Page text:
I Want To Raise Good Sisters

In: Kids, Motherhood
Four girls sitting on a rock in the forest, color photo

My current dilemma: how to teach four little girls how to be good sisters when I have no idea what I’m doing? I was an only child growing up, and a tomboy at that. It was a lonely, quiet childhood. I remember wishing for a sister, but knowing that with my single mom, it wasn’t going to happen. So, the sister thing is a big mystery to me. I’ve noticed (admittedly with some envy) adult sisters together and their inside jokes, shared history, and language known only to each other. I’ve read about sisters in books. The relationships between the four...

Keep Reading

When Teens Are Hard to Love, You Love Them Harder

In: Faith, Motherhood, Teen
Teen boy sitting with hood up

I lay face down on the floor, praying. Praying in the loosest sense of the word. Praying in the Romans 8:26 way—you know, when the Spirit “intercedes for us with groanings too deep for words.” Because I could not utter any actual coherent thoughts at that point. I was weary and beaten down. Day after day I had been in combat, battling an opponent I didn’t anticipate: one of my children. My own child, one of the people I had lovingly grown inside my body and loved sacrificially for all these years, had staunchly and repeatedly put himself in opposition...

Keep Reading

I Don’t Just Love You, I Like You

In: Kids, Motherhood
Young boy standing at bridge, color photo

My growing child, my heart often aches when I look at how big you have gotten. You aren’t a baby anymore, you’re a whole kid. You are your own person, with your own thoughts and feelings. You have your own friendships, and interests.  Parts of me realize you don’t need me the same, but deep down I know you need me all the same. And I’m realizing, that in all of these changes, my love for you is also a like.  RELATED: Being Your Mom is the Greatest Honor of My Life Because now we can connect in a whole...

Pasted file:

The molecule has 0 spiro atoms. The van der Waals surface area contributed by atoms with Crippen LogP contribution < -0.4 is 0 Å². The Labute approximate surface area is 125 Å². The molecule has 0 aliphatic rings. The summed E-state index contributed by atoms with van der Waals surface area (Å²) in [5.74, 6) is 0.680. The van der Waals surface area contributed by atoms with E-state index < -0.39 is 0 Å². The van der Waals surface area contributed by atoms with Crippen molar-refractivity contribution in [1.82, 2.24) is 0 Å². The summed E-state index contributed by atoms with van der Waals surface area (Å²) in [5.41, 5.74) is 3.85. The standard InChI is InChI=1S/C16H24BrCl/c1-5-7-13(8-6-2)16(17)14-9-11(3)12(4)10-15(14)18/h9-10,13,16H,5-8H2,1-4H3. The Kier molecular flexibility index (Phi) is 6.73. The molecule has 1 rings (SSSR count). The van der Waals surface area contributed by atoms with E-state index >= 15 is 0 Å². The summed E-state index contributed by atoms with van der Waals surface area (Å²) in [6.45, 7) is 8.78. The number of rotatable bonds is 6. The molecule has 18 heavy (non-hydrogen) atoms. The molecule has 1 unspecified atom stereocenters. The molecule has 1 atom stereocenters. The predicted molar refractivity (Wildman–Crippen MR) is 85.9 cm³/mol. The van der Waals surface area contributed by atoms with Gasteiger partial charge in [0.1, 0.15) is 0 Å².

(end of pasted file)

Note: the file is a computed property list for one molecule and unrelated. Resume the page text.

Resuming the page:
Keep Reading

Dear Kindergartner, I’ll Always Remember You This Way

In: Kids, Motherhood
Mother and child touch foreheads

The first magical flickers of your strong heartbeat on a black and white screen— the reassuring evidence I needed to know you were gaining strength for this world. My belly grew, and I proudly went shopping for maternity clothes to cover it. I felt the first dances of your little feet, and it reminded me of butterflies taking flight— the movement of a true miracle. I’ll always remember you this way. The sounds of your first cries—music ringing in my ears. You were real, Earth-side, and wanting only to be loved. The softness of your skin, the way you smelled,...

Keep Reading

Having the Tools To Parent a Child with Sensory Processing Disorder Changes Everything

In: Kids, Motherhood
Child playing with water in tube

My heart leaped into my mouth as Soccer Mom, with her matching foldable chairs and ice-cold Gatorade, glared at me. I wanted to explain how hard I tried to be a good mom, to raise a kind human, but I swallowed the words so I could vomit them at my 5-year-old son on the ride home.   Didn’t he know that pushing another child was unacceptable? Hadn’t I taught him to use gentle hands?   RELATED: To the Special Needs Mom Who Sits Alone Despite implementing the parenting books that promised me a new kid by the week’s end, I often wondered...

Keep Reading